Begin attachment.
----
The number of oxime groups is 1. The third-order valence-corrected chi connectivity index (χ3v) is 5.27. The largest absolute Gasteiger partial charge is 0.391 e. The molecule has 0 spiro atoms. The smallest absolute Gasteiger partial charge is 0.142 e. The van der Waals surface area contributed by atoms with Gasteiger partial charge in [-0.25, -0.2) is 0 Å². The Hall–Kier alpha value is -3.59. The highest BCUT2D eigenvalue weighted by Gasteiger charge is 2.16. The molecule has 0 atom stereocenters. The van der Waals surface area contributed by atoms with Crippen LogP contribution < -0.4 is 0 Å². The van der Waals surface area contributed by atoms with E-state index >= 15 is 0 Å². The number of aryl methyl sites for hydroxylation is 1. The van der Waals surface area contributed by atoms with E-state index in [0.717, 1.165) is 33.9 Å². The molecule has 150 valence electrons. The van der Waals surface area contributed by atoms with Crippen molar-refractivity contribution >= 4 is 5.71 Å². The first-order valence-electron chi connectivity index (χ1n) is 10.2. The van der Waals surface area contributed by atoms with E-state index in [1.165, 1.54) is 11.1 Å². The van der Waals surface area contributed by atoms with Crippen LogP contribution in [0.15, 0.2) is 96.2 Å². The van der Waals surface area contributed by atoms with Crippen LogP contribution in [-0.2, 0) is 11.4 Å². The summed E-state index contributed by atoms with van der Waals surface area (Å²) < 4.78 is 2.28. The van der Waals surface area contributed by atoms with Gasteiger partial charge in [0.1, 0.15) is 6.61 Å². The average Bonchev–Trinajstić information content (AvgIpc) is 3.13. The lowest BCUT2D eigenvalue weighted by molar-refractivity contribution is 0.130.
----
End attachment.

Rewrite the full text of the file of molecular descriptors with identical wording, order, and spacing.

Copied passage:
The number of oxime groups is 1. The third-order valence-corrected chi connectivity index (χ3v) is 5.27. The largest absolute Gasteiger partial charge is 0.391 e. The molecule has 0 spiro atoms. The smallest absolute Gasteiger partial charge is 0.142 e. The van der Waals surface area contributed by atoms with Gasteiger partial charge in [-0.25, -0.2) is 0 Å². The Hall–Kier alpha value is -3.59. The highest BCUT2D eigenvalue weighted by Gasteiger charge is 2.16. The molecule has 0 atom stereocenters. The van der Waals surface area contributed by atoms with Crippen LogP contribution < -0.4 is 0 Å². The van der Waals surface area contributed by atoms with E-state index >= 15 is 0 Å². The number of aryl methyl sites for hydroxylation is 1. The van der Waals surface area contributed by atoms with E-state index in [0.717, 1.165) is 33.9 Å². The molecule has 150 valence electrons. The van der Waals surface area contributed by atoms with Crippen molar-refractivity contribution >= 4 is 5.71 Å². The first-order valence-electron chi connectivity index (χ1n) is 10.2. The van der Waals surface area contributed by atoms with E-state index in [1.165, 1.54) is 11.1 Å². The van der Waals surface area contributed by atoms with Crippen LogP contribution in [0.15, 0.2) is 96.2 Å². The van der Waals surface area contributed by atoms with Crippen LogP contribution in [-0.2, 0) is 11.4 Å². The summed E-state index contributed by atoms with van der Waals surface area (Å²) < 4.78 is 2.28. The van der Waals surface area contributed by atoms with Gasteiger partial charge in [0.1, 0.15) is 6.61 Å². The average Bonchev–Trinajstić information content (AvgIpc) is 3.13. The lowest BCUT2D eigenvalue weighted by molar-refractivity contribution is 0.130.